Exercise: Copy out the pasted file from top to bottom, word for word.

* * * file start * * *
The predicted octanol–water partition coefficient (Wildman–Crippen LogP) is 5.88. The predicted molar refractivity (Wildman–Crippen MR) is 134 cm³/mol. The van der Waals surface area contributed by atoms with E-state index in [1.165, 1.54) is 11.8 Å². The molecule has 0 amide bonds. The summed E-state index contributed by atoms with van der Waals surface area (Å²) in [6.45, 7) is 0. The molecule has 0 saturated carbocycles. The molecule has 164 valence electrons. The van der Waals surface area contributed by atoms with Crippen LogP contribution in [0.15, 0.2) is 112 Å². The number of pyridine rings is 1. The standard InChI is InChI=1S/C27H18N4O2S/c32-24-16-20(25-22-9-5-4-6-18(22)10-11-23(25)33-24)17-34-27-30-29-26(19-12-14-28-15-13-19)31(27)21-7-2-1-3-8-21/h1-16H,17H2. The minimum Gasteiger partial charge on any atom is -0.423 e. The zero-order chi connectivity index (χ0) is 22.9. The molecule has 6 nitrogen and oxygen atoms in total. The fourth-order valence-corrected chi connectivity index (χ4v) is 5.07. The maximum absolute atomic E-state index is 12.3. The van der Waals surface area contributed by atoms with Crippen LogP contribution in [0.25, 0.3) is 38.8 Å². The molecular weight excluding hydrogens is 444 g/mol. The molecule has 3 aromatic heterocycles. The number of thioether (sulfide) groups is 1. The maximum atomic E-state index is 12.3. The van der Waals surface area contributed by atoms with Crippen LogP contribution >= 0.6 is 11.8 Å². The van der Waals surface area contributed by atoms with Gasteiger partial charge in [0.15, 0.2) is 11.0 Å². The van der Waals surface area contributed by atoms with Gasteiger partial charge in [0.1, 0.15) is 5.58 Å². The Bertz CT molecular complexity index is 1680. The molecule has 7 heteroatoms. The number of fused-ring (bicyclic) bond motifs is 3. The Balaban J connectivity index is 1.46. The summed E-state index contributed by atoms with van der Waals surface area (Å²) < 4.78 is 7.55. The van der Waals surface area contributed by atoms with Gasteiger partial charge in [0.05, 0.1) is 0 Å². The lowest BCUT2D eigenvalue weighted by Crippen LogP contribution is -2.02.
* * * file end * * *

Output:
The predicted octanol–water partition coefficient (Wildman–Crippen LogP) is 5.88. The predicted molar refractivity (Wildman–Crippen MR) is 134 cm³/mol. The van der Waals surface area contributed by atoms with E-state index in [1.165, 1.54) is 11.8 Å². The molecule has 0 amide bonds. The summed E-state index contributed by atoms with van der Waals surface area (Å²) in [6.45, 7) is 0. The molecule has 0 saturated carbocycles. The molecule has 164 valence electrons. The van der Waals surface area contributed by atoms with Crippen LogP contribution in [0.15, 0.2) is 112 Å². The number of pyridine rings is 1. The standard InChI is InChI=1S/C27H18N4O2S/c32-24-16-20(25-22-9-5-4-6-18(22)10-11-23(25)33-24)17-34-27-30-29-26(19-12-14-28-15-13-19)31(27)21-7-2-1-3-8-21/h1-16H,17H2. The minimum Gasteiger partial charge on any atom is -0.423 e. The zero-order chi connectivity index (χ0) is 22.9. The molecule has 6 nitrogen and oxygen atoms in total. The fourth-order valence-corrected chi connectivity index (χ4v) is 5.07. The maximum absolute atomic E-state index is 12.3. The van der Waals surface area contributed by atoms with Crippen LogP contribution in [0.25, 0.3) is 38.8 Å². The molecular weight excluding hydrogens is 444 g/mol. The molecule has 3 aromatic heterocycles. The number of thioether (sulfide) groups is 1. The maximum atomic E-state index is 12.3. The van der Waals surface area contributed by atoms with Crippen LogP contribution >= 0.6 is 11.8 Å². The van der Waals surface area contributed by atoms with Gasteiger partial charge in [0.15, 0.2) is 11.0 Å². The van der Waals surface area contributed by atoms with Gasteiger partial charge in [0.1, 0.15) is 5.58 Å². The Bertz CT molecular complexity index is 1680. The molecule has 7 heteroatoms. The number of fused-ring (bicyclic) bond motifs is 3. The Balaban J connectivity index is 1.46. The summed E-state index contributed by atoms with van der Waals surface area (Å²) < 4.78 is 7.55. The van der Waals surface area contributed by atoms with Gasteiger partial charge in [0.05, 0.1) is 0 Å². The lowest BCUT2D eigenvalue weighted by Crippen LogP contribution is -2.02.